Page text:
A specialist in knowledge organization and management theory, Dr. A. D. Amar (Amar Dev Amar) received the 2013 Carolyn Dexter Finalist Award of the Academy of Management and 2010 NJBIA Bright Idea Award in Management of the NJPRO Foundation of New Jersey Business and Industry Association (NJBIA). He has more than 130 publications and more than 100 presentations. Among his books is an edited volume Managing by the Bhagavad Gita (Springer 2018). He has been Director of SHUCAP, Director of MBA Assessment, Department Chair and Editor/Director of the Mid-Atlantic Journal of Business for 12 years. He served on the faculties in the USA, India, United Kingdom, Russia, Poland, and China.
J. Michael Stebbins, Ph.D., was appointed Seton Hall University's Toth/Lonergan Endowed Visiting Professor for the 2020-2021 academic year. Dr. Stebbins' areas of expertise include systematic theology, ethics, human cognition and decision-making, and the theological and philosophical work of Bernard Lonergan.
Jon Radwan is Director of the Institute for Communication and Religion in Seton Hall University's College of Communication and The Arts. He earned a B.A. in Communication from the University of New Hampshire, an M.A. in Communication Studies from Northern Illinois University, and a Ph.D. in Speech Communication from Penn State University. His teaching and research focus on the intersection of Rhetoric and Religion, examining how ancient traditions influence contemporary public discourse.
Dr. Alan Brill is the Cooperman/Ross Endowed Chair for Jewish-Christian Studies at Seton Hall University, where he teaches Jewish studies in the Department of Religion and the Jewish-Christian Studies Graduate Program. He specializes in interfaith theology, Jewish mysticism, modern Jewish thought and contemporary Jewish Orthodoxy and offers courses in medieval and modern Jewish thought, Jewish mysticism, interfaith encounter and Jewish theology.
Swami Sarvapriyananda is a prolific speaker and published scholar who currently serves as the Minister and Spiritual Leader of the Vedanta Society of New York, an organization affiliated with the Ramakrishna Order of Hinduism. Since taking over the VSNY — which is the oldest society of its kind in the United States — in 2017, Sarvapriyananda has spoken on a range of religious issues such as "Spiritualizing Everyday Life" and "Karma and Freedom" at locations across the country.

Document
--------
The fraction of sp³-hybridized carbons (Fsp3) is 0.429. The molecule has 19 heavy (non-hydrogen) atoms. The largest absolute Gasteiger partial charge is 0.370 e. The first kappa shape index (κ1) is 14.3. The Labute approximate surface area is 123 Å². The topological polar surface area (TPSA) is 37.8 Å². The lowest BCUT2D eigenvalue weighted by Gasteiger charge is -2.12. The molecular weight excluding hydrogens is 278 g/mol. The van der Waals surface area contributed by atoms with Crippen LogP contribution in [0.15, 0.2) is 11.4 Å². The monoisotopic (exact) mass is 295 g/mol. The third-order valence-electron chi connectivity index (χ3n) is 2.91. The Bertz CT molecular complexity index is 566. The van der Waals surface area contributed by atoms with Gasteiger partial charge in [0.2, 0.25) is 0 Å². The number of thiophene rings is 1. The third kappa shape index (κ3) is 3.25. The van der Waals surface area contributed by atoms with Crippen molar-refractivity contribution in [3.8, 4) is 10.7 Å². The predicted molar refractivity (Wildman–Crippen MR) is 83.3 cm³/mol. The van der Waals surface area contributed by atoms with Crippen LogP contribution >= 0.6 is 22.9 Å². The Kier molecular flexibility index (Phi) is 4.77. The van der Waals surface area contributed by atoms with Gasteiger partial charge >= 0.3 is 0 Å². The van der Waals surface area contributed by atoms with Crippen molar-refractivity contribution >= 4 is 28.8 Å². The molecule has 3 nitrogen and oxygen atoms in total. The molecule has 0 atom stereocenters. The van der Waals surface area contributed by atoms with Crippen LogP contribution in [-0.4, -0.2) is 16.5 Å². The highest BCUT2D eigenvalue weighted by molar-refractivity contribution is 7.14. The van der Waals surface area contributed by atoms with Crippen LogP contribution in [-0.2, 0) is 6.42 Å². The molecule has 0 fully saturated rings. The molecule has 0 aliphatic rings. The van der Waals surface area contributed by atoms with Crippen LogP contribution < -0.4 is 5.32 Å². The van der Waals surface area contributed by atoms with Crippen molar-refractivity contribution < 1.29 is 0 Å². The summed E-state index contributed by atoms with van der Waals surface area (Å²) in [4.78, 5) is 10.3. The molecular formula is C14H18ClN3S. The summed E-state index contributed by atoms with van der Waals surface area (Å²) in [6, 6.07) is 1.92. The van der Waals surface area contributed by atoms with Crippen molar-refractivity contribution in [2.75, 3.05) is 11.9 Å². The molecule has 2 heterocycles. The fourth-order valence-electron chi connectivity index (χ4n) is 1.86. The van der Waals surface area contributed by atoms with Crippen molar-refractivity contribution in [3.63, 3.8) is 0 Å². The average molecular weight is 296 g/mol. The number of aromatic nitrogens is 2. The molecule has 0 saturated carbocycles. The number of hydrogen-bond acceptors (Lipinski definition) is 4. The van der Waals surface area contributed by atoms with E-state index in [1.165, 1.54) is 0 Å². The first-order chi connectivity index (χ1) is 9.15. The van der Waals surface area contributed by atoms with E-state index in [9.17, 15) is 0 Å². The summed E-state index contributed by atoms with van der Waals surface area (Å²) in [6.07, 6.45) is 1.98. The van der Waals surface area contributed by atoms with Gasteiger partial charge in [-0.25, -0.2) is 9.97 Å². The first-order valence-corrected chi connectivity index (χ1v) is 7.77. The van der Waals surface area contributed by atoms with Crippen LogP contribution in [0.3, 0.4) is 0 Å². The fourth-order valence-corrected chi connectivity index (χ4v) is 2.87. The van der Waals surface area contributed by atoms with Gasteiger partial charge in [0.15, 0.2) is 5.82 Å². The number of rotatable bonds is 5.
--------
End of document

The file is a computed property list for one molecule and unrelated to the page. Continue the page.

Swami Samachittananda is the current President of Ramakrishna Mission Singapore. He is also a Council Member of Singapore's Inter-Religious Organization.
Vineeta Sinha is Head of Department at the Department of Sociology at National University of Singapore (NUS). She obtained her Master of Social Sciences from NUS and her Master's and Ph.D. in Anthropology from Johns Hopkins University. Her research and teaching interests include the following areas: Hindu religiosity in the Diaspora; religion-state encounters; religion, commodification and consumption practices; history and practice of sociology; critique of concepts and categories in the social sciences; rethinking the teaching of classical sociological theory.
A chartered accountant by profession, Mr. G Srinivasan has served as the Director of Singapore operations in a multinational trading company for 20 years. He also serves the General Manager and Financial Advisor for a group of companies with diversified operations in SE Asia till recently. In addition, Srinivasan is active in the religious and music circle, serving in positions on organizations like Singapore Indian Fine Arts Society (SIFAS), Singapore Dakshina Bharata Brahmana Sabha (SDBBS) and, most recently, Gita Jayanti, as the Chairman of the HEB (Hindu Endowments Board) Sub-committee.
Mohamed Imran Mohamed Taib is a founding Board member of the Centre for Interfaith Understanding in Singapore. He is former manager of Harmony Centre under the Islamic Religious Council of Singapore, and an associate research fellow at the Studies in Interreligious Relations in Plural Societies programme at S Rajaratnam School of International Studies. Imran is an interfaith advocate, facilitator and writer. He is co-editor of Budi Kritik (2018, Ethos Books), a compilation of critical essays on Malay society. Some of his writings have been published in Channel NewsAsia, Today, The Straits Times and South China Morning Post. He recent essay, "Singapore's Interfaith Landscape" was published in Fahy and Bock, eds., The Interfaith Movement (with Paul Hedges; Routledge, 2019). Imran is a graduate in philosophy and currently runs a community philosophy initiative in Singapore.